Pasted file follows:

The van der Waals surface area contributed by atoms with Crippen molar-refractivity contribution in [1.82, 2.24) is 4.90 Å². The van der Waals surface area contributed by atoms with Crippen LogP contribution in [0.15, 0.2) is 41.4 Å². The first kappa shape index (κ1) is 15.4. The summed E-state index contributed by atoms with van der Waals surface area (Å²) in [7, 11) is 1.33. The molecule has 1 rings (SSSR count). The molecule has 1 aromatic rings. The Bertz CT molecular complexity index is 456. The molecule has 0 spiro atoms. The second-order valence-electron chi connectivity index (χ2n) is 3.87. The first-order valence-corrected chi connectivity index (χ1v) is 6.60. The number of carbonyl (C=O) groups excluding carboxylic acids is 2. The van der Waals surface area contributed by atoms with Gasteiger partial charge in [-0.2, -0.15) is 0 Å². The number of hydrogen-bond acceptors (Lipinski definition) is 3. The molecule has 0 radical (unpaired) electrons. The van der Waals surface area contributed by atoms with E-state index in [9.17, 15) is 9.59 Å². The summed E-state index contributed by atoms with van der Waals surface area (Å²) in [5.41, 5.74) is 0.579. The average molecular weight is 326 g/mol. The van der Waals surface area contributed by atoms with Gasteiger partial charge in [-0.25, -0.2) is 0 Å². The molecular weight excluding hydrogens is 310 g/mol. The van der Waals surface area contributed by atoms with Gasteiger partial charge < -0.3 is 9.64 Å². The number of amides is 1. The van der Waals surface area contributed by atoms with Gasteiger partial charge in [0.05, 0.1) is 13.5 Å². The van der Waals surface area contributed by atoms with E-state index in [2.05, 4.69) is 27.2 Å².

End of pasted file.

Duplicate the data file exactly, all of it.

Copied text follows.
The van der Waals surface area contributed by atoms with Crippen molar-refractivity contribution in [1.82, 2.24) is 4.90 Å². The van der Waals surface area contributed by atoms with Crippen LogP contribution in [0.15, 0.2) is 41.4 Å². The first kappa shape index (κ1) is 15.4. The summed E-state index contributed by atoms with van der Waals surface area (Å²) in [7, 11) is 1.33. The molecule has 1 rings (SSSR count). The molecule has 1 aromatic rings. The Bertz CT molecular complexity index is 456. The molecule has 0 spiro atoms. The second-order valence-electron chi connectivity index (χ2n) is 3.87. The first-order valence-corrected chi connectivity index (χ1v) is 6.60. The number of carbonyl (C=O) groups excluding carboxylic acids is 2. The van der Waals surface area contributed by atoms with Gasteiger partial charge in [-0.2, -0.15) is 0 Å². The number of hydrogen-bond acceptors (Lipinski definition) is 3. The molecule has 0 radical (unpaired) electrons. The van der Waals surface area contributed by atoms with E-state index in [9.17, 15) is 9.59 Å². The summed E-state index contributed by atoms with van der Waals surface area (Å²) in [5.41, 5.74) is 0.579. The average molecular weight is 326 g/mol. The van der Waals surface area contributed by atoms with Gasteiger partial charge in [-0.25, -0.2) is 0 Å². The molecular weight excluding hydrogens is 310 g/mol. The van der Waals surface area contributed by atoms with Gasteiger partial charge < -0.3 is 9.64 Å². The number of amides is 1. The van der Waals surface area contributed by atoms with Gasteiger partial charge in [0.05, 0.1) is 13.5 Å². The van der Waals surface area contributed by atoms with E-state index in [2.05, 4.69) is 27.2 Å².